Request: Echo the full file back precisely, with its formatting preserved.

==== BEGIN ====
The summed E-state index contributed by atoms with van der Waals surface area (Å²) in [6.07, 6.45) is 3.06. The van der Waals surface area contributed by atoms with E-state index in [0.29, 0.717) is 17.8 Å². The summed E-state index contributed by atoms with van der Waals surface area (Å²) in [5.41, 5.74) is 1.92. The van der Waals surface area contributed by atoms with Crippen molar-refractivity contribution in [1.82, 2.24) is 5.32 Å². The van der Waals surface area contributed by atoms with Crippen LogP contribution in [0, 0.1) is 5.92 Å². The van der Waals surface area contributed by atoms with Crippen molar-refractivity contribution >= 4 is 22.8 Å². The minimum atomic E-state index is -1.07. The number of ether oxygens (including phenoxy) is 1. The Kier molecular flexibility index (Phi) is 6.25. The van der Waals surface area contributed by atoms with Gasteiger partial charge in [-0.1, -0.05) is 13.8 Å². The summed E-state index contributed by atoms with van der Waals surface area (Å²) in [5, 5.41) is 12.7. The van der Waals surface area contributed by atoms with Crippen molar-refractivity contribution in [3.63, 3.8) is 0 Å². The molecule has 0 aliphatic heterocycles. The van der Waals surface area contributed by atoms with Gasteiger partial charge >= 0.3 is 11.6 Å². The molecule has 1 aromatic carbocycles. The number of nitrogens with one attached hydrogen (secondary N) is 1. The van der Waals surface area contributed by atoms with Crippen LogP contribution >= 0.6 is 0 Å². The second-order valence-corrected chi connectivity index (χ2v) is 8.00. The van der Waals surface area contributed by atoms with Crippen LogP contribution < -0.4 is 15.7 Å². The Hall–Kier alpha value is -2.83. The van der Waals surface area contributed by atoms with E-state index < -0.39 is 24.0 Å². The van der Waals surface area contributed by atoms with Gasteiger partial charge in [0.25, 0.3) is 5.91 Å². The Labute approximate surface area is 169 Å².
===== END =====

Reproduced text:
The summed E-state index contributed by atoms with van der Waals surface area (Å²) in [6.07, 6.45) is 3.06. The van der Waals surface area contributed by atoms with E-state index in [0.29, 0.717) is 17.8 Å². The summed E-state index contributed by atoms with van der Waals surface area (Å²) in [5.41, 5.74) is 1.92. The van der Waals surface area contributed by atoms with Crippen molar-refractivity contribution in [1.82, 2.24) is 5.32 Å². The van der Waals surface area contributed by atoms with Crippen LogP contribution in [0, 0.1) is 5.92 Å². The van der Waals surface area contributed by atoms with Crippen molar-refractivity contribution >= 4 is 22.8 Å². The minimum atomic E-state index is -1.07. The number of ether oxygens (including phenoxy) is 1. The Kier molecular flexibility index (Phi) is 6.25. The van der Waals surface area contributed by atoms with Gasteiger partial charge in [-0.1, -0.05) is 13.8 Å². The summed E-state index contributed by atoms with van der Waals surface area (Å²) in [5, 5.41) is 12.7. The van der Waals surface area contributed by atoms with Crippen molar-refractivity contribution in [3.63, 3.8) is 0 Å². The molecule has 0 aliphatic heterocycles. The van der Waals surface area contributed by atoms with Gasteiger partial charge >= 0.3 is 11.6 Å². The molecule has 1 aromatic carbocycles. The number of nitrogens with one attached hydrogen (secondary N) is 1. The van der Waals surface area contributed by atoms with Crippen LogP contribution >= 0.6 is 0 Å². The second-order valence-corrected chi connectivity index (χ2v) is 8.00. The van der Waals surface area contributed by atoms with Crippen LogP contribution < -0.4 is 15.7 Å². The Hall–Kier alpha value is -2.83. The van der Waals surface area contributed by atoms with E-state index < -0.39 is 24.0 Å². The van der Waals surface area contributed by atoms with Gasteiger partial charge in [0.25, 0.3) is 5.91 Å². The Labute approximate surface area is 169 Å².